• Your questions come first not last.
    • We tailor the training to your interests.  
    • We use “Active Learning techniques.
Joe practices focusing the Zeiss cp.2 lens
Fletch demonstrates better use of existing light.
Your in-house filmmakers can learn to shoot better, more engaging, more impactful videos in days, not weeks in our CineBootCamps.  
You’ll learn from a master filmmaker who’s boiled down the essentials of award-winning storytelling into Active Learning Drills so you become a better storyteller faster than any training available.  The workshop covers story development, camera operation, lighting, audio, and composition.

Call for Pricing Options

register now  
Please visit our home page.


(A portion of the CineBootCamps profits goes to Narconon - a non-profit, educational program to keep kids off drugs and to rehabilitate those who have drug addictions.)


Is your product’s voice dooming your product to lose?

Why does Apple, with all its reserves, invest in voices for Siri that are far below the sophistication of their technology?

The Siri voice sounds a bit put off by my questions. “Why are you bothering me?” is the subtle message between the lines of the voice of Siri on my iPhone 6 Plus. At other times Siri’s responses sounds robotic…very unhuman.

This “between the lines” subtext we can gather from Siri’s vocal delivery conveys a lot. So, sometimes it’s as if I told Siri to drive into a wall and Siri snaps back “Yes. I am blind. Whatever you say stupid human.”

Both these examples are far from the warm user experience Apple would like to create.

Here’s a pop quiz for you. What if you walked into an Apple store and the friendly person in the blue t-shirt blurted out responses that matched Siri’s vocal persona? You turn around and walk out. Computerized voices need to have that warmth we crave from our fellow humans. Not the gooey warmth of a salesperson, just real human understanding, empathy and helpfulness.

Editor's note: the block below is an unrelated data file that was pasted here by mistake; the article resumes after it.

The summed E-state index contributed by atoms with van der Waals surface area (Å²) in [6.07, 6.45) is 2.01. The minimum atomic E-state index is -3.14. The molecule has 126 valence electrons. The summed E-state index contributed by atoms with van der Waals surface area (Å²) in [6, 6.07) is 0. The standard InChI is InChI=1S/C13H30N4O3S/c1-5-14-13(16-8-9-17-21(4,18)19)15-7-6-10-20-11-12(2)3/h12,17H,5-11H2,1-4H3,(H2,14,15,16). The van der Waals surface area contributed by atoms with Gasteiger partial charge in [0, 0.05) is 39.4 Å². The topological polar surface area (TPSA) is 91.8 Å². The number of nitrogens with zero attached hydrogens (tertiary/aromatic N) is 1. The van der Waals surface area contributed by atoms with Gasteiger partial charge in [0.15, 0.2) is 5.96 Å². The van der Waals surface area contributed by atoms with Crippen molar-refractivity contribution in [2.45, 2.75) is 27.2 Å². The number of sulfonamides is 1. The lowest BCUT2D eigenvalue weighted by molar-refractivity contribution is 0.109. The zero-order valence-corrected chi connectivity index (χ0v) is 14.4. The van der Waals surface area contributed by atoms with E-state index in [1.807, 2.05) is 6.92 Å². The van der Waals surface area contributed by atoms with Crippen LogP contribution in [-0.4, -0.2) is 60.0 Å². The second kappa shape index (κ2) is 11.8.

What’s a vocal persona? A vocal persona is person behind the words. For example, text messages arrive without a persona imbedded in their transmission. Unless the person added a smiley face or “no worries” to the end.

But in vocal communications, the vocal persona is the subtext that carries a lot of the meaning in the verbal transaction. My wife can say, “Yes, dear.” in a number of ways. The vocal persona fills in the subtext.

For example, “Yes, dear (you complete fool)” “Yes, dear (you darling for remembering our anniversary).” “Yes, dear (if ask me again I’ll burn dinner.”

Aside from the quality and texture of her voice she can imbed additional warmth, empathy, bitterness, apathy etc. into the same two words.

Fletcher Murray – President of The Association

In our voice casting to find the perfect voice for IBM, Chrysler, Cadillac,  Geico, Alpine, Honda, Acura, Visteon, or deCarta we go the extra mile to find a perfect vocal persona that matches our client’s technology, not just somebody who can read lines without making mistakes. We use a 14 column voice characteristics evaluation form to rank our candidates.

This voice IS the product. This voice IS the product to the consumer. That’s all they have to go by in their interaction with the product/company. And all the thousands of hours to develop, debug, and perfect the technology behind the product, rides on the human interaction of the technology’s voice and the human user.

Is that going to be a positive experience the consumer looks forward to enjoying or is it a neutral experience or is it a negative experience?

We try to find a voice that will insure that consumer interaction is “insanely great”. That was the bar that Steve Jobs set for Apple. It’s the bar we strive to clear with our voice casting and recordings – find the perfect voice match for the product and then voice coach her into being an astounding experience for the end user. It’s the bar every product should strive for.

The consumer IS listening.

(Fletcher Murray has been finding and recording voices for computerized voice systems for over 14 years. CLICK HERE for more info.)

Fletcher Murray - President of The Association

Fletcher Murray – President of The Association

Storytelling – the advertising that works

Though millions of dollars are spent trying to hammer marketing messages into our skulls, I doubt if you could name a single advertisement you remember hearing, seeing or reading on the radio on TV or now the internet.

Madison Avenue has done nothing but help us develop an amazing set of what I call “advertising deflector shields”. Just like the shields of the SS Enterprise, our human version can detect and deflect the marketing message without us even being aware of it.